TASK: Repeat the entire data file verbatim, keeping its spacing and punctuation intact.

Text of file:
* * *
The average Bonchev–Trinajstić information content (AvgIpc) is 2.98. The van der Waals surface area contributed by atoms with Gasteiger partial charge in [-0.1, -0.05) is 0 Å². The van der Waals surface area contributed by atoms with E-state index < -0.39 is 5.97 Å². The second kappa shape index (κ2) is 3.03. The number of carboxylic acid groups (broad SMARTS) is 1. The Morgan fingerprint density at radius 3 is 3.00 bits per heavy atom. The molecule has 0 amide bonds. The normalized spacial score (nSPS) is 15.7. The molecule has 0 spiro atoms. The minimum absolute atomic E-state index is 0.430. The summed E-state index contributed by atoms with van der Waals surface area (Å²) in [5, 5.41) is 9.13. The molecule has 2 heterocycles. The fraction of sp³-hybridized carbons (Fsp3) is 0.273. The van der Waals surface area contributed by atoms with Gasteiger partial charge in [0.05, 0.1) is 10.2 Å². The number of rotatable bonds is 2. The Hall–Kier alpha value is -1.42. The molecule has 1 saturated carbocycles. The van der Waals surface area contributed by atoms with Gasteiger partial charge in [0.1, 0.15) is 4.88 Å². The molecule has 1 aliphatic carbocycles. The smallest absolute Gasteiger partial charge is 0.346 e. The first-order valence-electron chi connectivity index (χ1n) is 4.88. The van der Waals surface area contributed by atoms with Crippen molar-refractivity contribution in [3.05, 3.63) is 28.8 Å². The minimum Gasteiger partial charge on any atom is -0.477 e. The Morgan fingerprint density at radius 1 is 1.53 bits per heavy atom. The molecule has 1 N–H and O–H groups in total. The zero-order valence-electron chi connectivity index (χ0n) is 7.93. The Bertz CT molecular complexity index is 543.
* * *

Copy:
The average Bonchev–Trinajstić information content (AvgIpc) is 2.98. The van der Waals surface area contributed by atoms with Gasteiger partial charge in [-0.1, -0.05) is 0 Å². The van der Waals surface area contributed by atoms with E-state index < -0.39 is 5.97 Å². The second kappa shape index (κ2) is 3.03. The number of carboxylic acid groups (broad SMARTS) is 1. The Morgan fingerprint density at radius 3 is 3.00 bits per heavy atom. The molecule has 0 amide bonds. The normalized spacial score (nSPS) is 15.7. The molecule has 0 spiro atoms. The minimum absolute atomic E-state index is 0.430. The summed E-state index contributed by atoms with van der Waals surface area (Å²) in [5, 5.41) is 9.13. The molecule has 2 heterocycles. The fraction of sp³-hybridized carbons (Fsp3) is 0.273. The van der Waals surface area contributed by atoms with Gasteiger partial charge in [0.05, 0.1) is 10.2 Å². The number of rotatable bonds is 2. The Hall–Kier alpha value is -1.42. The molecule has 1 saturated carbocycles. The van der Waals surface area contributed by atoms with Gasteiger partial charge in [0.1, 0.15) is 4.88 Å². The molecule has 1 aliphatic carbocycles. The smallest absolute Gasteiger partial charge is 0.346 e. The first-order valence-electron chi connectivity index (χ1n) is 4.88. The van der Waals surface area contributed by atoms with Crippen molar-refractivity contribution in [3.05, 3.63) is 28.8 Å². The minimum Gasteiger partial charge on any atom is -0.477 e. The Morgan fingerprint density at radius 1 is 1.53 bits per heavy atom. The molecule has 1 N–H and O–H groups in total. The zero-order valence-electron chi connectivity index (χ0n) is 7.93. The Bertz CT molecular complexity index is 543.